The ‘real’ gig the next night was a great contrast, an indoor baseball stadium that had seen better days . However, the audience’s warm and giving nature (clearly remembered from the 2009 Earth Theatre gigs) helped transcend the slightly decrepit surroundings into a seething, sweaty and joyous re-union with our Salonika fans.
Getting away with it all messed up was the order of the night when equipped with the best onstage sound we have had in ages we proceeded to make more mistakes than recent memory can recall. In direct comparison with the night before, where the sound was severely hampered and yet we hardly put a foot wrong. . . .Go figure!?!
There was a long bar all down one side of the floor that gave Tim a much utilised stage extension/runway to reach the people at the back whilst still affording everyone a clear view. Methinks we should insist on this feature for future shows, everyone gets served with drink quickly and Tim can go walkabout!! Great!!
All aboard the magic bus to Istanbul
5th October 2011 | Juliet
…More like an elderly coach tour of the Scottish Highlands and Islands than Summer Holiday. There was much dozing, and for one person only, the option of lying horizontal on the back seat. Turns were taken, with Saul given priority. He has a cold….
Incredible place names pointing towards Alexandropoulou…. The scenery was stunning. The vastness of northern Greece is magnificent.
Borders had to be crossed. This took time. The bus was big. The drivers were vague on timings. We stopped for coffee and feeding…
The driver reluctantly allowed his own bunk to become Tim’s rabbit hole. Tim disappeared down it feet first for times to snooze, and sometimes the hatch came down behind him. Sounds like a claustrophobics worst nightmare but….in the name of horizontalness… “Shall we leave him there?” asked Jim on arrival after the 10 hour journey.
We watch the sun go down somewhere over the Turkish border before zooming on to Istanbul…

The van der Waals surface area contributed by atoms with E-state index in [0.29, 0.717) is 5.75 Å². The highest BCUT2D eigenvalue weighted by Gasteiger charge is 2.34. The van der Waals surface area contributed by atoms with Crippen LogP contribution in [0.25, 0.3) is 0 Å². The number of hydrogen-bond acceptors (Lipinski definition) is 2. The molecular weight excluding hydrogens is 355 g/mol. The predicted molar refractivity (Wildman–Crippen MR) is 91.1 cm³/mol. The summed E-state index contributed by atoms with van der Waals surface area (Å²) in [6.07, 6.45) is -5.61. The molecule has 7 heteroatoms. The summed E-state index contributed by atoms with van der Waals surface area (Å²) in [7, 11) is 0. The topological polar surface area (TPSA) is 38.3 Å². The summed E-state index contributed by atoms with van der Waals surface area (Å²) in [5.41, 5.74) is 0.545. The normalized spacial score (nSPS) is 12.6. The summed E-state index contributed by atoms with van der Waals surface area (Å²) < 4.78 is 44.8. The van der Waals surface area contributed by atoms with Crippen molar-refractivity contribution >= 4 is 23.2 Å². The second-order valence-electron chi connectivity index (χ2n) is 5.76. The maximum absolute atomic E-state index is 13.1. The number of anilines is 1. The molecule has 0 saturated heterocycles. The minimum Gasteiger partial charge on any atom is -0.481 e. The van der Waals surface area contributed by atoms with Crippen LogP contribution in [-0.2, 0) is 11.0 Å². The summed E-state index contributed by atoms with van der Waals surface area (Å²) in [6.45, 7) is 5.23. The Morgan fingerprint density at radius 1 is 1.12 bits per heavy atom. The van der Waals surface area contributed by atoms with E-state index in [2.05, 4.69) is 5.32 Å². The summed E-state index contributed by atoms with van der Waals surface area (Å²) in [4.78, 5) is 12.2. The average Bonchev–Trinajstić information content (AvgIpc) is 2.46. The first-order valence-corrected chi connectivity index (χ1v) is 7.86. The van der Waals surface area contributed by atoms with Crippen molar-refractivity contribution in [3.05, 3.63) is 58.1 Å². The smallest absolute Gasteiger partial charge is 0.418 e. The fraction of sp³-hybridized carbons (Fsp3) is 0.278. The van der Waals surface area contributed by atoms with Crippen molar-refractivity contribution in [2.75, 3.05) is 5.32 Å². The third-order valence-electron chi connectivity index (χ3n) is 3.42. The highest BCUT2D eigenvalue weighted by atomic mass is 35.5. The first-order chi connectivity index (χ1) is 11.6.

Istanbul’s eastern promise is vast…miles of concrete and traffic jams encase it. But finally arrival. Tim has a shiatsu…then did his breathing exercises.
Later we are walked through cobbled streets to the restaurant. Fantastic colurful meze of bulgar wheat and salads and yogurty herb dips, then the offer of more served on plates that wore pointy hats of chunky pottery earthenware.
Enough of that. Ambled back to the hotel with Andy, trying not to get lost. A female busker is doing a bluesy sad song with guitar. There are drum rhythms coming out into the night. A szasz shop…the smell of roasting chestnuts and a stall selling pineapple and lush pomegranates…
Transported to the Topkapi palace
6th October 2011 | Juliet
“We are going now,” said the London voice on the phone, ”so get down here ”….I did in 10 minutes, and was transported to the Topkapi palace with some of the crew.
Steve, Tim’s mate, met us in the big magical square. He found us amongst the crispy bread sellers and velvet hat vendors. Barry bought some hot chestnuts which the boy roasting them blew on thoroughly before handing them over.
We headed for where it was at…. The palace. A wonder of this world.
Having studied all this ancient architecture and cultural stuff at Manchester uni told us all sorts as we gazed and admired endless blue tile patterns and the architectural magnificence of the sultan’s palace and harem. The mega chaise longue thing was much admired. But would it fit the front room? As we wandered the ornate complex, Steve told us about eunuchs and their job spec and talked about the bathing.
Then when it all got too hot and time was running out, we wandered away down cobbled streets, and cooled down in a low slung coffee shop with tea in glasses and espressos….before crew call…
Meanwhile Tim, Jim, and Larry were doing radio and TV interviews. They didn’t get to see much of the delights of Istanbul, except from a car window.
Later there was a wander round the endless indoor bazaar selling fake designer gear, spices, carved walking sticks, clothes, precious stones, (is that chunk of lapis real?) and Dave’s faves the wonderful curly toed boots…
The venue was a bit of a way downtown. At 7ish it was time to do soundcheck and show. Traffic was still intense.
Later as the sun went down a dew settled on all known seatable surfaces, and on stage the guitar necks needed constant mopping.
Dinner was a sparkling Turkish buffet spread backstage outside. Stuffed vine leaves with cinnamon memorable and a calorific sweet milk pudding that only Dave dared.